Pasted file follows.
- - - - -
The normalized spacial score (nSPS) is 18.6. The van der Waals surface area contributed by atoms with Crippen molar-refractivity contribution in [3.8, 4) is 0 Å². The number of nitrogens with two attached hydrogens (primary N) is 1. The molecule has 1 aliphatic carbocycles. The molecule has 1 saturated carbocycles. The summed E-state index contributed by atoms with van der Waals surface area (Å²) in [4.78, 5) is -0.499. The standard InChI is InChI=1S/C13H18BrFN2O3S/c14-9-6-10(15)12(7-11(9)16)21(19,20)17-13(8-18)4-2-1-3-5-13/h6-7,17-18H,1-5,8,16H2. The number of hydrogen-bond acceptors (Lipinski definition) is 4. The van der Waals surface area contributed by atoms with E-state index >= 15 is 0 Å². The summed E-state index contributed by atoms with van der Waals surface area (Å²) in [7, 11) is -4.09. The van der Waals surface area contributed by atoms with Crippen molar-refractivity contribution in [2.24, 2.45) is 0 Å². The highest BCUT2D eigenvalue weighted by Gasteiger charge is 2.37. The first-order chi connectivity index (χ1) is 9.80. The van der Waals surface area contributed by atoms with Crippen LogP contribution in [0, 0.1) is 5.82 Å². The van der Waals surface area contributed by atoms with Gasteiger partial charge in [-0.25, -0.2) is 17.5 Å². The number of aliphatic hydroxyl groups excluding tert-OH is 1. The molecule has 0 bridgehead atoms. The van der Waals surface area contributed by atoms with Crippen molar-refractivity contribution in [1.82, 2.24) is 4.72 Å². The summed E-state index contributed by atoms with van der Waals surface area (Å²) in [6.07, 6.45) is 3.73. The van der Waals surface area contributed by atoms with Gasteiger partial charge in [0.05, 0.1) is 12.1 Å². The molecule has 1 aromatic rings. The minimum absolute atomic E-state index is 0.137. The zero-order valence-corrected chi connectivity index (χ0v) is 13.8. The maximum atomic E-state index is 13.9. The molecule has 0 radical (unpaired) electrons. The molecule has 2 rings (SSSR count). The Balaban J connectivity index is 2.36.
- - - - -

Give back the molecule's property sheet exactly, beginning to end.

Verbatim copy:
The normalized spacial score (nSPS) is 18.6. The van der Waals surface area contributed by atoms with Crippen molar-refractivity contribution in [3.8, 4) is 0 Å². The number of nitrogens with two attached hydrogens (primary N) is 1. The molecule has 1 aliphatic carbocycles. The molecule has 1 saturated carbocycles. The summed E-state index contributed by atoms with van der Waals surface area (Å²) in [4.78, 5) is -0.499. The standard InChI is InChI=1S/C13H18BrFN2O3S/c14-9-6-10(15)12(7-11(9)16)21(19,20)17-13(8-18)4-2-1-3-5-13/h6-7,17-18H,1-5,8,16H2. The number of hydrogen-bond acceptors (Lipinski definition) is 4. The van der Waals surface area contributed by atoms with E-state index >= 15 is 0 Å². The summed E-state index contributed by atoms with van der Waals surface area (Å²) in [7, 11) is -4.09. The van der Waals surface area contributed by atoms with Crippen molar-refractivity contribution in [2.24, 2.45) is 0 Å². The highest BCUT2D eigenvalue weighted by Gasteiger charge is 2.37. The first-order chi connectivity index (χ1) is 9.80. The van der Waals surface area contributed by atoms with Crippen LogP contribution in [0, 0.1) is 5.82 Å². The van der Waals surface area contributed by atoms with Gasteiger partial charge in [-0.25, -0.2) is 17.5 Å². The number of aliphatic hydroxyl groups excluding tert-OH is 1. The molecule has 0 bridgehead atoms. The van der Waals surface area contributed by atoms with Crippen molar-refractivity contribution in [1.82, 2.24) is 4.72 Å². The summed E-state index contributed by atoms with van der Waals surface area (Å²) in [6.07, 6.45) is 3.73. The van der Waals surface area contributed by atoms with Gasteiger partial charge in [0.05, 0.1) is 12.1 Å². The molecule has 1 aromatic rings. The minimum absolute atomic E-state index is 0.137. The zero-order valence-corrected chi connectivity index (χ0v) is 13.8. The maximum atomic E-state index is 13.9. The molecule has 0 radical (unpaired) electrons. The molecule has 2 rings (SSSR count). The Balaban J connectivity index is 2.36.